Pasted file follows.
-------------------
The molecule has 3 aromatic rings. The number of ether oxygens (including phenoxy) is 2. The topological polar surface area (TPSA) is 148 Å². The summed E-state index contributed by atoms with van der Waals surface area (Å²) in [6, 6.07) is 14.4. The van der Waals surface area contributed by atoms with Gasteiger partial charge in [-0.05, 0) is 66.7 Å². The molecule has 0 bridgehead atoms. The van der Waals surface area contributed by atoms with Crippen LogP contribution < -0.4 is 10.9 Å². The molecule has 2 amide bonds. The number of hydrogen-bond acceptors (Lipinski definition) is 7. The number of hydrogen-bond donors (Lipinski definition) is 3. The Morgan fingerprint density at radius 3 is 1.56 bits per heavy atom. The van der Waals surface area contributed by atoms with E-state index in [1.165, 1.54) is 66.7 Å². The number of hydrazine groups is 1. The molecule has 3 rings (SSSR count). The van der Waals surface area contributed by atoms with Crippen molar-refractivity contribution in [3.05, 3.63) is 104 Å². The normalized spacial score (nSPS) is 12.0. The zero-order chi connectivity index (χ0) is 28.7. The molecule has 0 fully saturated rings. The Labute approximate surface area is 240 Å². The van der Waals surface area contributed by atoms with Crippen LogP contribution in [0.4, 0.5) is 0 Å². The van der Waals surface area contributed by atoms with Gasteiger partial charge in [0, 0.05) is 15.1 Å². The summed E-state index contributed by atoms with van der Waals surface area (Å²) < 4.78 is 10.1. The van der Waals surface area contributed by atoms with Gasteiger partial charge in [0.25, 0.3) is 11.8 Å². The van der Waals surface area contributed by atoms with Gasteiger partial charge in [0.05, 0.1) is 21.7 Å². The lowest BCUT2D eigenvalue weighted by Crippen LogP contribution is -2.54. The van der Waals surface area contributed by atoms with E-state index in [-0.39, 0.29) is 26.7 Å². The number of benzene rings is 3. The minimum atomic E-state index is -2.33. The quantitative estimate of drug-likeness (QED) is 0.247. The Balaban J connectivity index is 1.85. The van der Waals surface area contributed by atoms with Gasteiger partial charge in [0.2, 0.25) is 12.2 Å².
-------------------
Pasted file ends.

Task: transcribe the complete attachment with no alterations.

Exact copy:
The molecule has 3 aromatic rings. The number of ether oxygens (including phenoxy) is 2. The topological polar surface area (TPSA) is 148 Å². The summed E-state index contributed by atoms with van der Waals surface area (Å²) in [6, 6.07) is 14.4. The van der Waals surface area contributed by atoms with Gasteiger partial charge in [-0.05, 0) is 66.7 Å². The molecule has 0 bridgehead atoms. The van der Waals surface area contributed by atoms with Crippen LogP contribution < -0.4 is 10.9 Å². The molecule has 2 amide bonds. The number of hydrogen-bond acceptors (Lipinski definition) is 7. The number of hydrogen-bond donors (Lipinski definition) is 3. The Morgan fingerprint density at radius 3 is 1.56 bits per heavy atom. The van der Waals surface area contributed by atoms with E-state index in [1.165, 1.54) is 66.7 Å². The number of hydrazine groups is 1. The molecule has 3 rings (SSSR count). The van der Waals surface area contributed by atoms with Crippen molar-refractivity contribution in [3.05, 3.63) is 104 Å². The normalized spacial score (nSPS) is 12.0. The zero-order chi connectivity index (χ0) is 28.7. The molecule has 0 fully saturated rings. The Labute approximate surface area is 240 Å². The van der Waals surface area contributed by atoms with Crippen LogP contribution in [0.4, 0.5) is 0 Å². The van der Waals surface area contributed by atoms with Gasteiger partial charge in [0, 0.05) is 15.1 Å². The summed E-state index contributed by atoms with van der Waals surface area (Å²) < 4.78 is 10.1. The van der Waals surface area contributed by atoms with Gasteiger partial charge in [0.25, 0.3) is 11.8 Å². The van der Waals surface area contributed by atoms with Gasteiger partial charge in [0.05, 0.1) is 21.7 Å². The lowest BCUT2D eigenvalue weighted by Crippen LogP contribution is -2.54. The van der Waals surface area contributed by atoms with E-state index in [-0.39, 0.29) is 26.7 Å². The number of benzene rings is 3. The minimum atomic E-state index is -2.33. The quantitative estimate of drug-likeness (QED) is 0.247. The Balaban J connectivity index is 1.85. The van der Waals surface area contributed by atoms with Gasteiger partial charge in [0.2, 0.25) is 12.2 Å².